The land where the Old Cheese Factory now stands, was first purchased by Sir William John Turner Clarke in 1854. William John Turner Clark was the father of Sir William Clarke, 1st Baronet, the man who built the famous Rupertswood mansion in Sunbury. When William John Turner Clarke died in 1874, his properties in Victoria, worth about £1,500,000, went to his eldest son, Sir William John. Berwick on those days were considered as a good farming country, but a large extend of the land was devoted to dairying and grazing. The Estate was known as The Springs and was leased by Murdoch MacDonald from W.J Clark since 1865. This land though unsuitable for cropping possessed good thick sole of Kangaroo grass at all seasons. MacDonald, who was a Cheesemaker initially built a homestead here of inferior quality with handmade bricks.
By 1875, W.J Clark constructed a dairy farm and a Cheese factory here which was designed by architect G Browne. Along with it an external kitchen and a homestead was also built. On those days this was a hillside, from where whole of Berwick country could be viewed. South Bourke and Mornington Journal in their 17th November 1880 edition published an article about the Cheese factory and it reads, “Mr Clark not only erected the building but furnished it with a first class Cheese making plant, having all improvements and the cleanliness and the neatness with which the appliances for cheese making are kept is very pleasing to the visitor”.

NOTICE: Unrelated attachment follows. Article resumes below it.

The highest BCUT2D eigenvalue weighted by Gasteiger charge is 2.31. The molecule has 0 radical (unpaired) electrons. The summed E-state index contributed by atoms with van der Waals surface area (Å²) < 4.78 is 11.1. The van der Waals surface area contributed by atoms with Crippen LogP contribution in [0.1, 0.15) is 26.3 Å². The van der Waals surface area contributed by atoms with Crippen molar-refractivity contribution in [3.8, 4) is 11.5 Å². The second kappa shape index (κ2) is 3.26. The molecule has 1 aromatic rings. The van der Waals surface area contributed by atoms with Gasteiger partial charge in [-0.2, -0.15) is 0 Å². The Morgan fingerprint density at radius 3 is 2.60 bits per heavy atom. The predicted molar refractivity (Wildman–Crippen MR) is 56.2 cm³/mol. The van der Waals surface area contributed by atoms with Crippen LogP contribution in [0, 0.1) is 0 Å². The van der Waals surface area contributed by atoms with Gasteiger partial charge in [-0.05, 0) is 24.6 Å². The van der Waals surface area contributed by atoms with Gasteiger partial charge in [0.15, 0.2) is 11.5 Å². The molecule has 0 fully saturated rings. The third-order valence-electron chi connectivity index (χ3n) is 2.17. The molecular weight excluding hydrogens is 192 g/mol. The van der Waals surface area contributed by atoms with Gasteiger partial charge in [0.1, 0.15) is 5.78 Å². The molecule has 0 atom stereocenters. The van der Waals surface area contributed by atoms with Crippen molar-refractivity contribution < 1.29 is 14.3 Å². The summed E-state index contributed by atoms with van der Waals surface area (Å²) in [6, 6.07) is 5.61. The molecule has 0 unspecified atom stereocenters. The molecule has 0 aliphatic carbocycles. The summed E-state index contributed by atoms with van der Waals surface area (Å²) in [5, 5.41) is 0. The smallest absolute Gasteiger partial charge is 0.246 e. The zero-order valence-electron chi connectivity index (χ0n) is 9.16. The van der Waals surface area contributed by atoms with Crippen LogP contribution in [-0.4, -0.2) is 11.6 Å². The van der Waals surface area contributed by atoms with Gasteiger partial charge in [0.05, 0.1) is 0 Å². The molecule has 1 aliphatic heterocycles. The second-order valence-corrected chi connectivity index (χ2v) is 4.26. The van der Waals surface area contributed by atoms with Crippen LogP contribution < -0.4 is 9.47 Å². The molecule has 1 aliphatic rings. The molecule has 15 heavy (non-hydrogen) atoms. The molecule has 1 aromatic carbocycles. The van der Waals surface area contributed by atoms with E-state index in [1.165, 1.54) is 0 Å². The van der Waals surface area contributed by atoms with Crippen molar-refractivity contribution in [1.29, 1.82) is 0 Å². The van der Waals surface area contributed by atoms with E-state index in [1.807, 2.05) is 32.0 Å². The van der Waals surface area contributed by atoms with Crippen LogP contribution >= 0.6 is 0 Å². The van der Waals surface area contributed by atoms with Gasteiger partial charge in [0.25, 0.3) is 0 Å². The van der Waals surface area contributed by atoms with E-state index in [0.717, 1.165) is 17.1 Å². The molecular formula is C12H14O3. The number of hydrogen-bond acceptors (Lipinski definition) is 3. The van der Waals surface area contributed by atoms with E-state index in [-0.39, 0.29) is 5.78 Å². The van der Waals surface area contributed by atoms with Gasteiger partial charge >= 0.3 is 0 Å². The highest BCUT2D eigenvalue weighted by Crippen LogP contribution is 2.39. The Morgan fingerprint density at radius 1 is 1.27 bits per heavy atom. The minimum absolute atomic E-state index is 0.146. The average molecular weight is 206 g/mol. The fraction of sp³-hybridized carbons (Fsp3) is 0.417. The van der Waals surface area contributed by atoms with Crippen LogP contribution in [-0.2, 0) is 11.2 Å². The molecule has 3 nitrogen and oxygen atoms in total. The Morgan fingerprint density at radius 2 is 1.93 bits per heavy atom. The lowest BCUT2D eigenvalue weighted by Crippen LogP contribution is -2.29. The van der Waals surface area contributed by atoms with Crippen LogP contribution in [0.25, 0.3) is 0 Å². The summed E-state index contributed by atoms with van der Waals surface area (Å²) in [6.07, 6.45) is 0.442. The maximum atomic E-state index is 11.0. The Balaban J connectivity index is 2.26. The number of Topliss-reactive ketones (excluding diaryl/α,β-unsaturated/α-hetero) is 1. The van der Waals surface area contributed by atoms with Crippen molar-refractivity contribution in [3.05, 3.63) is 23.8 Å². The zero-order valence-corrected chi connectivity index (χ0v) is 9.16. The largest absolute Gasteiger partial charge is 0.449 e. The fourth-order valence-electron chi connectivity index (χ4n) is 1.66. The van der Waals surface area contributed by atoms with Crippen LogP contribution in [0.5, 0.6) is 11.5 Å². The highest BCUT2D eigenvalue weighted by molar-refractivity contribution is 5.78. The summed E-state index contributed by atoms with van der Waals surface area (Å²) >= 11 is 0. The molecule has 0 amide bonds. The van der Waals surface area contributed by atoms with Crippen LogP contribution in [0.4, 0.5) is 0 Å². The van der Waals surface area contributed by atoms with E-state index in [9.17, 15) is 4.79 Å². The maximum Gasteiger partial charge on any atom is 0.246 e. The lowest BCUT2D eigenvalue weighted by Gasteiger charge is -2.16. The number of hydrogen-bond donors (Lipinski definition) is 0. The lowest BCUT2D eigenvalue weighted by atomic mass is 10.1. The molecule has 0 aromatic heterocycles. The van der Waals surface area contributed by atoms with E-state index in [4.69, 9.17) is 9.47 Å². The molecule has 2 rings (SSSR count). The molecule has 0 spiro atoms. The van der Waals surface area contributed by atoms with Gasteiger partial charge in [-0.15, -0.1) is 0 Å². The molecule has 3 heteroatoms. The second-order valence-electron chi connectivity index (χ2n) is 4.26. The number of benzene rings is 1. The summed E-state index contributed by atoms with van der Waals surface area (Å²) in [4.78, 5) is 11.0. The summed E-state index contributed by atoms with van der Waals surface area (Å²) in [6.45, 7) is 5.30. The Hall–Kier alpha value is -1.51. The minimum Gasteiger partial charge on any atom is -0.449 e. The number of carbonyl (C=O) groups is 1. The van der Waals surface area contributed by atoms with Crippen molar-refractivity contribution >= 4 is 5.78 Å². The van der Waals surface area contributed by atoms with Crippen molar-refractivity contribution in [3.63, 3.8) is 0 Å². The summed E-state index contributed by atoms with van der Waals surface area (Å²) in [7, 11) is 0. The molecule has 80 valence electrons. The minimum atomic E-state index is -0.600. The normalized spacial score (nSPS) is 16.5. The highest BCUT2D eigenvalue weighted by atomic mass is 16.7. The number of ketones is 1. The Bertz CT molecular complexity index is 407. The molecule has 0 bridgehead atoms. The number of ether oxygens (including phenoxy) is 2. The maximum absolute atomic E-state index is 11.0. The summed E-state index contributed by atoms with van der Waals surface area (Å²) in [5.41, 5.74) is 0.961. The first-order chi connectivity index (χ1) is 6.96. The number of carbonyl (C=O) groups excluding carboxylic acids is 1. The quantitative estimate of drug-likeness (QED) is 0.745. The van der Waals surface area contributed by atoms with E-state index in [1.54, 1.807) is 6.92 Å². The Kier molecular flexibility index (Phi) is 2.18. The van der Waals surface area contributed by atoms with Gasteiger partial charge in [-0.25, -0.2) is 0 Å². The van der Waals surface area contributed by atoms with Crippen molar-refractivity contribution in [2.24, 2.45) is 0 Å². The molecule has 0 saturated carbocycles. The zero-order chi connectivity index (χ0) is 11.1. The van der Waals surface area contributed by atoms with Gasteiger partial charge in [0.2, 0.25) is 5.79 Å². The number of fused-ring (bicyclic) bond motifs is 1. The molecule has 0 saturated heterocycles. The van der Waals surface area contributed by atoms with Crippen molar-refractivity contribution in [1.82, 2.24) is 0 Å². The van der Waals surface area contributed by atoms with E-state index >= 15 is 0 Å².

The Cheese making factory was built with double walls and double roof with space in between them to keep the building cool in hot weather. The article also mentions that two hundred cows were milked every day. The Cheese produced here was even exported to Queensland. Murdoch’s lease ended in December 1888 and 1,275 acres including the Cheese factory was sold to William Wilson Junior in 1903. The estate was renamed Springfield and was leased to Anderson Brothers until 1912.
Anderson brothers turned it into a horse training facility. In 1912 the land was leased to Willmott family until 1928. In 1925 the property was sold to The State Rivers and Water Supply Commission and the land was subdivided and made available for settling returned soldiers. Willmott family moved out in 1928. Mr Charles Hatten, who retired as a Second Lieutenant from Army took up residence until his death in 1980. Since Hatten never took up the option to purchase the property, it was returned to Crown after his death in 1980.
The Old Cheese factory is currently classified as Crown Land under the control of the Department of Environment, Land, Water and Planning and is managed by Casey Council.
The Facilities and Services
Today, The Old Cheese Factory and the property around it serves as a venue for many functions. A homestead Café functions inside the compound. The landscaped gardens provide a beautiful background for Wedding photography. It also has a large Children’s playground, BBQ and picnic facilities.
The site is available to hire for Social functions, Children’s birthday parties, Wedding ceremonies and receptions, Meetings, conferences and training sessions, exhibitions, Community group meetings and activities.
Its beautifully manicured gardens and historic buildings makes it a perfect venue for Wedding functions. The venue offers Special Wedding packages and details can found in their website.
Berwick District Woodworkers runs Farmers Market here on Second and fourth Saturday every month from 8.00 am-12.30 pm.
Farmers Market Website: http://www.farmersmarketattheoldcheesefactory.org.au/
Address: The Old Cheese Factory, 34 Homestead Road, Berwick VIC 3806
Office Opening Hours: 10.00 am – 4.00 pm (7 days a week)
Contact: Phone: 9702 1919 (business hours)/ Fax: 9702 1360